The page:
Are Recent Volcanic and Seismic Activities in Italy Interconnected?

  • Thread starter fresh_42
  • Start date
In summary: Based off of this conversation, I would say that the activity at Stromboli is more intense than usual, but it's not dangerous. The activity near the Phlegraean Fields is not as intense, but it's still an issue.
  • #1
fresh_42
Mentor
Insights Author
2023 Award
19,044
24,109
TL;DR Summary
How far away is safe?
Stromboli had a big eruption and more activity than usual this week. Stromboli is roughly 200 miles apart from the Phlegraean Fields. I ask myself
  1. Is it a good sign that geological activities are nearby such that tensions decrease?
  2. Is it safe to say that both locations are independent of each other as they are 200 miles apart?
  3. Is it especially dangerous because the impacts are getting closer?
 
Earth sciences news on Phys.org
  • #2
INGV reported that activity at Stromboli had been more intense in the past two weeks with a large explosion on 29 September, short-lived lava overflows of the craters during 3-4 October, and collapses with pyroclastic flows and lava flows on 9 October. At 1524 on 29 September an explosion at vent N2 in Area N (North Crater area) generated an ash plume that rose 300 m above the summit and ejected abundant lava fragments, lapilli, and bombs along the Sciara del Fuoco. Activity during 3-9 October generally consisted of ongoing explosions from three vents in Area N and at least two vents in Area C-S (South-Central Crater area). Low-intensity explosions from the N1 vent (Area N) ejected bombs and lapilli 80-150 m high every 10-20 minutes. Explosions ejecting coarse material, along with sometimes intense spattering, occurred at two N2 vents. Explosions from at least two vents in Area C-S, which were not visible due to the camera views, ejected ash and coarse material less than 150 m above the vent at a rate of 1-6 events per hour. At 1108 on 3 October a fissure opened on the outer flank of N2, within the Sciara del Fuoco, and produced a lava flow that traveled to the coast; the flow was cooling by 1800. At 1107 the next morning, 4 October, lava overflowed the N crater (likely N2) and unconsolidated lava rolled down the upper part of the Sciara del Fuoco.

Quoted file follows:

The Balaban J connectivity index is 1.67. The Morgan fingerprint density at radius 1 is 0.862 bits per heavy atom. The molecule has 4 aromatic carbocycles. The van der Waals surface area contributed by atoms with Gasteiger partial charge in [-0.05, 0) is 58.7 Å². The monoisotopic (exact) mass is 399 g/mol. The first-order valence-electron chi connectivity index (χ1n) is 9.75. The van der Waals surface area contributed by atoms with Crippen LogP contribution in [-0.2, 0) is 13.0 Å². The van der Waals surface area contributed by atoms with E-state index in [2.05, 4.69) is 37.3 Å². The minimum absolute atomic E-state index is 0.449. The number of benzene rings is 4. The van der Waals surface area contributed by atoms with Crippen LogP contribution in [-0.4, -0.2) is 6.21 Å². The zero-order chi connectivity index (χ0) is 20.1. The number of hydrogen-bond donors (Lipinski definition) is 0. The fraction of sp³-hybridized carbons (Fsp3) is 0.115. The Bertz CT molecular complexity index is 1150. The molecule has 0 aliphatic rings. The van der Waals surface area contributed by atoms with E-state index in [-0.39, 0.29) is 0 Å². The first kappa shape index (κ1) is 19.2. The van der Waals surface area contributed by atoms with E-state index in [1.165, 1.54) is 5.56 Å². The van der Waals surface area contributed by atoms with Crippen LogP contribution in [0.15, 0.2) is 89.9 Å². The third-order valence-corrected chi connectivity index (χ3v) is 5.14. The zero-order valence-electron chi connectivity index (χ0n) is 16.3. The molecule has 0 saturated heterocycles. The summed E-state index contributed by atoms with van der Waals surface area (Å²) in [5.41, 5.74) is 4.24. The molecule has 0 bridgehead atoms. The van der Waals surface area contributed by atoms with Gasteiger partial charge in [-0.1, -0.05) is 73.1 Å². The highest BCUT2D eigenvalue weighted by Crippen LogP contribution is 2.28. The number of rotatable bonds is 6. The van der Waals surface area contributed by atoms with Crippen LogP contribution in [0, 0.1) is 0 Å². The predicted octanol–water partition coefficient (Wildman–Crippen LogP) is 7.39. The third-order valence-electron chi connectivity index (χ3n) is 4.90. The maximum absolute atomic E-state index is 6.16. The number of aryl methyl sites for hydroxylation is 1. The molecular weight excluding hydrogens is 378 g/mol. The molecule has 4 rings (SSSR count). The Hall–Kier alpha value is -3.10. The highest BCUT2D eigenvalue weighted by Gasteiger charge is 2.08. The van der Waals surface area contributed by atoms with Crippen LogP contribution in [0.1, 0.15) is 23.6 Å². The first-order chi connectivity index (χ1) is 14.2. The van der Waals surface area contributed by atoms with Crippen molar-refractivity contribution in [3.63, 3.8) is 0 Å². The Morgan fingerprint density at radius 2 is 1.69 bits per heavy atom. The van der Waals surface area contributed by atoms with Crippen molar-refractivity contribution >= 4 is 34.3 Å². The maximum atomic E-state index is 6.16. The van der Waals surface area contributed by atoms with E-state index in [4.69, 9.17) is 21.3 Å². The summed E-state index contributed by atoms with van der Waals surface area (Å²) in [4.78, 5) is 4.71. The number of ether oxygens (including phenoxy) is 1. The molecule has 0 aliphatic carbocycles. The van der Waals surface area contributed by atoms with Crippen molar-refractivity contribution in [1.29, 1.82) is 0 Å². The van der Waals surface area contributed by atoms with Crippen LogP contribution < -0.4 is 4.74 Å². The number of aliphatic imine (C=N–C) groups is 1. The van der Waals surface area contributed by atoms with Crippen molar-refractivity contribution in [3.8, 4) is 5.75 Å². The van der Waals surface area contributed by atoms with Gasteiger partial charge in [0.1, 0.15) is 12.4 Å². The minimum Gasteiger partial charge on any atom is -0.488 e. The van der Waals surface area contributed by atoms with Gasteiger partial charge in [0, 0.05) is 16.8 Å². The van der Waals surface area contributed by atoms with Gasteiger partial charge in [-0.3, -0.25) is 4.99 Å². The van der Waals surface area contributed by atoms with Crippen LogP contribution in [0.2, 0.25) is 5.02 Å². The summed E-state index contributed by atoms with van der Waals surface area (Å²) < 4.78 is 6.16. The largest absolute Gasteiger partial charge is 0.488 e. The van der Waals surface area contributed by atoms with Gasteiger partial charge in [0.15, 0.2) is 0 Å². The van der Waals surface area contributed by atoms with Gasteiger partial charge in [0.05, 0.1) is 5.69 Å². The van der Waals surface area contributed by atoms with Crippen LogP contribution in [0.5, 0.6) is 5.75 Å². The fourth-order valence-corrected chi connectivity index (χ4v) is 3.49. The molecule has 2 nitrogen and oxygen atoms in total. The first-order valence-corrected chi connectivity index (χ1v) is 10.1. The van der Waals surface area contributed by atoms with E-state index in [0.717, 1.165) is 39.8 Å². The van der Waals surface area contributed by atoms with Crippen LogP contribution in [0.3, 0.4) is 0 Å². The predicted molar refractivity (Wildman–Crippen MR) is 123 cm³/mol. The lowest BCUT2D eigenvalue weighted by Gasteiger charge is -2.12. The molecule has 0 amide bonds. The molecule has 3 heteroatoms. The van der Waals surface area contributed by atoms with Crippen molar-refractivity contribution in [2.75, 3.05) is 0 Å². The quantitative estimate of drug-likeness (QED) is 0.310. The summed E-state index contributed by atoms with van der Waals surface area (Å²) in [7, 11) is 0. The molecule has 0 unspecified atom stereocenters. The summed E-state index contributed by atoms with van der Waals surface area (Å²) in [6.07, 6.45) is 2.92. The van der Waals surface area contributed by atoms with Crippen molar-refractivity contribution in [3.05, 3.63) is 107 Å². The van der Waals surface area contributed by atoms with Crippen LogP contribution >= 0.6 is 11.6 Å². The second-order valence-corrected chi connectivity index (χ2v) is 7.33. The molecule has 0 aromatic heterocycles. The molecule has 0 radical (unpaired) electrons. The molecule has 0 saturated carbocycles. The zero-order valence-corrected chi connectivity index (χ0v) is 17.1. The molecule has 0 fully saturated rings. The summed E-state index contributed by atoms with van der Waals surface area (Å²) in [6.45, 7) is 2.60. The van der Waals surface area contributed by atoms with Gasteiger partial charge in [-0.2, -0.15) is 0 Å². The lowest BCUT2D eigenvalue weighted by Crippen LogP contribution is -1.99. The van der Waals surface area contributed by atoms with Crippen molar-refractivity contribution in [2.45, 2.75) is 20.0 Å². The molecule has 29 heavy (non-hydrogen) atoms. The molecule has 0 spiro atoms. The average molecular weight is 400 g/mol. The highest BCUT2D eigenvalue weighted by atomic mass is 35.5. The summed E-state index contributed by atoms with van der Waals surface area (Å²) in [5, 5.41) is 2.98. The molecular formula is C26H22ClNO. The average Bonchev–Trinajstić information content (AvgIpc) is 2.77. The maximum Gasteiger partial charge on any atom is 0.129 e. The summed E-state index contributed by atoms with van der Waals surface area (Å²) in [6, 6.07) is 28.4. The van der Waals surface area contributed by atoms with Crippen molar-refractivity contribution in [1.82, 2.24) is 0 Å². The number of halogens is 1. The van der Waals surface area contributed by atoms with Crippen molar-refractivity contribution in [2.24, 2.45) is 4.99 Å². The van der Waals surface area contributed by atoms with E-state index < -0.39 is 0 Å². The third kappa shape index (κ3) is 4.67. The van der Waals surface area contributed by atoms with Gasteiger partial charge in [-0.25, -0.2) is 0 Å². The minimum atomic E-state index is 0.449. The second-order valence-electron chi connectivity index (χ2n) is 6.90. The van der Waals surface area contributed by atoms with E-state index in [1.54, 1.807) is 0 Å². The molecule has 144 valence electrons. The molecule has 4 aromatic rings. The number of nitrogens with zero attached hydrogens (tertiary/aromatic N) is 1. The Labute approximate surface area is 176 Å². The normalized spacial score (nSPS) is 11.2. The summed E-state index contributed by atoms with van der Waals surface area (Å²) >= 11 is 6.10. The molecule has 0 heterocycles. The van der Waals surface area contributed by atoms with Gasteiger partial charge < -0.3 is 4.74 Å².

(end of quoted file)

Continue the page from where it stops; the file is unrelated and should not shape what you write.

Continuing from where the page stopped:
Activity again intensified on 9 October beginning at 0921 when lava overflowed from an area in the N part of N2 and lava effused from the fissure that had opened on 3 October. At 0922 the rim of N2 collapsed and generated a pyroclastic flow that traveled down the Sciara del Fuoco, reached the sea within 30 seconds, and advanced over the water for a few hundred meters. Immediately afterwards a large amount of lava flowed down the Sciara del Fuoco in two main branches and reached the coast within a few minutes. Lava continued to flow to the coast during the rest of the day. The Dipartimento della Protezione Civile raised the Alert Level to Orange (the second highest level on a four-color scale). Collapses of material in the Sciara del Fuoco continued overnight, possibly due to erosion of the channels from lava flows. By 0919 on 10 October lava flows were only reaching part way down the Sciara del Fuoco, stopping about 400 m from the coast. Lava flows continued to stop part way down the flank during 10-12 October. Frequent collapses of material in the channel eroded by the lava flow and material from the lava flow itself descended to the coast. Spattering from Area N was visible.